D. G. Rossetti's The House of Life is a two-part sequence of sonnets that passes through the intricacies of love and life. Each sonnet is titled with one of the many complexities of love. He writes with literary, historical, mythical, and religious influences, using the vast range of symbols and allegory necessary to elucidate an understanding of Love. Rossetti's musings are certainly extensions of his own experiences. He had a number of female subjects with whom he engaged in love affairs: his wife Elizabeth Siddal, Fanny Cornworth, and Jane Morris (the wife of his contemporary William Morris). These women served as inspiration for Rossetti to explore the depths of Love and beauty. These affairs are paralleled by his poetry on Love and in his portraits of them.
The House of Life opens with a sonnet entitled Love Enthroned that provides a rough framework to understand the "Powers" that control the human heart: Truth, Hope, Fame, Oblivion, Youth, Life, and Death.
I marked all kindred Powers the heart finds fair:--
Truth, with awed lips; and Hope, with eyes upcast;
And Fame, whose loud wings fan the ashen Past
To signal-fires, Oblivion's flight to scare;
And Youth, with still some single golden hair
Unto his shoulder clinging, since the last
Embrace wherein two sweet arms held him fast;
And Life, still wreathing flowers for Death to wear.
Then, at the ninth line, the sonnet turns to a characterization of Love omnipotent, far beyond the powers controlling the human condition.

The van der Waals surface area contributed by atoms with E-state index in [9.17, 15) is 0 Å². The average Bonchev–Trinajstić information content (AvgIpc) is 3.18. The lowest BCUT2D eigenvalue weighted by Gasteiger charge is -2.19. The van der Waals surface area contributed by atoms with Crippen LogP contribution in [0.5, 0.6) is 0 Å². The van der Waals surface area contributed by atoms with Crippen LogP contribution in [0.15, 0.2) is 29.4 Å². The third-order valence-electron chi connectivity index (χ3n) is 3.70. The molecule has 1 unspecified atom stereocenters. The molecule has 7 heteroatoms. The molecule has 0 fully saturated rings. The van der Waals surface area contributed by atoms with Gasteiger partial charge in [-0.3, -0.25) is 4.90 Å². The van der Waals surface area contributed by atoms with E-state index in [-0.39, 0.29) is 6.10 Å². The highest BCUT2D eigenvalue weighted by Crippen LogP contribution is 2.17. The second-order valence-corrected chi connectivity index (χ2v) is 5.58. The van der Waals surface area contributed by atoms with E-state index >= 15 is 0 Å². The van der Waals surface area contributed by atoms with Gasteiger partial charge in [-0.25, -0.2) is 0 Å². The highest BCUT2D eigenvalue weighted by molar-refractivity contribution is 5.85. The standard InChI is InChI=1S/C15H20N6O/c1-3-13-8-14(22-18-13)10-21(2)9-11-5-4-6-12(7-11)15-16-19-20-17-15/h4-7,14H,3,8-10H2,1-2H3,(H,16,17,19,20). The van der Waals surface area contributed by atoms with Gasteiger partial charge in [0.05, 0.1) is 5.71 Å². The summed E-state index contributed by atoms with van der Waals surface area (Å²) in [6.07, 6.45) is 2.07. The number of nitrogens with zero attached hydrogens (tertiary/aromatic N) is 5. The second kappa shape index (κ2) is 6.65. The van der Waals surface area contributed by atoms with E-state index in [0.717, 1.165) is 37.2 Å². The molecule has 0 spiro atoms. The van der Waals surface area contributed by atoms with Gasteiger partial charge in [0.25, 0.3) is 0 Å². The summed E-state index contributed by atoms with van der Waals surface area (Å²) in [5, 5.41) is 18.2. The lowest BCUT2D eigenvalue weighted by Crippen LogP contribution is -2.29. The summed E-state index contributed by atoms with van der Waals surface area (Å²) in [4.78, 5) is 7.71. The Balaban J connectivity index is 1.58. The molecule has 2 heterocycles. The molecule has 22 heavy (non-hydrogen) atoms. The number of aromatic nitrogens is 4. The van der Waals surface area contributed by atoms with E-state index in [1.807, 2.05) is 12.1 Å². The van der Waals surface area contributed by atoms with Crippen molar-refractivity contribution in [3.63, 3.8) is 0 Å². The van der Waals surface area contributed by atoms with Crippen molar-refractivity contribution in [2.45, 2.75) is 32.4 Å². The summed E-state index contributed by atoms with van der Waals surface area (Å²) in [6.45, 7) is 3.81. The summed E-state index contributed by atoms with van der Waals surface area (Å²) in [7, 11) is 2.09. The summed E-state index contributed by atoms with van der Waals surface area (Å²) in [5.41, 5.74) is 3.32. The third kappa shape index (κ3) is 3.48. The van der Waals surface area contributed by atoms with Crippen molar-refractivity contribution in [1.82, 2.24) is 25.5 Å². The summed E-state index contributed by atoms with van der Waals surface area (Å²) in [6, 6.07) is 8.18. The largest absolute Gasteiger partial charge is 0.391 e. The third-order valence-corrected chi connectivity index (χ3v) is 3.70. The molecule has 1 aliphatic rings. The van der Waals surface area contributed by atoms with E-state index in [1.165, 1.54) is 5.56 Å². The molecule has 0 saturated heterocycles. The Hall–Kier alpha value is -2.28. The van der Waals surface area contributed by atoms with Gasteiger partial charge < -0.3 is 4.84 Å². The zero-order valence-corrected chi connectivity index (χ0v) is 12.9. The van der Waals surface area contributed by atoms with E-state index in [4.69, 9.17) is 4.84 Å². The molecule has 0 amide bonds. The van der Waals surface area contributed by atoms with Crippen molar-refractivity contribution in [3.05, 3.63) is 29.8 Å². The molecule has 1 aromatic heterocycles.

Love's throne was not with these; but far above
All passionate wind of welcome and farewell
He sat in breathless bowers they dream not of.
In the last three lines, Rossetti turns again. "However high Love's throne is elevated", it is inextricably tied to these monosyllabic powers.
Though Truth foreknow Love's heart, and Hope foretell,
And Fame be for Love's sake desirable,
And Youth be dear, and Life be sweet to Love.
Although love may be heralded as unknowable, it is defined by the human characteristics that live it.
In "Love's Throne," Rossetti evokes images reminiscent of his paintings, but these words are not attached to any painting of his. He gives the image of Youth with a single golden hair still clinging to his shoulder from the last embrace with his lover. He gives the image of Life wreathing flowers for Death to wear. Love sits in breathless bowers undreamt of, luxurious and heavenly indeed. Which are more powerful, these mentally conjured images from poetry or images that Rossetti paints himself?
Rossetti's poetry in The House of Life provides a background to analyze his portraits of women (with or without complimentary poetry), perhaps even more so than the poems he chose to accompany them. It enables us to understand, beyond the subject or story he depicts, the very beauty that Rossetti saw in women and Love. Three paintings and drawings that stand out to me in this way are Proserpine, Beata Beatrix, and Lady Lilith. Which do you feel gives the most insight into Love? Why?
When it comes to portrayals of Love, the "powers" Rossetti writes of have strong presence, because of their relatively objective truths and Rossetti's belief in them. How are these powers evident in some of the other PRB paintings we've looked at?
Although Rossetti somewhat apotheosizes love, this sonnet diverges from religion and brings the focus to human relationship. How does this fit in with Rossetti's development since the founding of the PRB?
Last modified 20 February 2008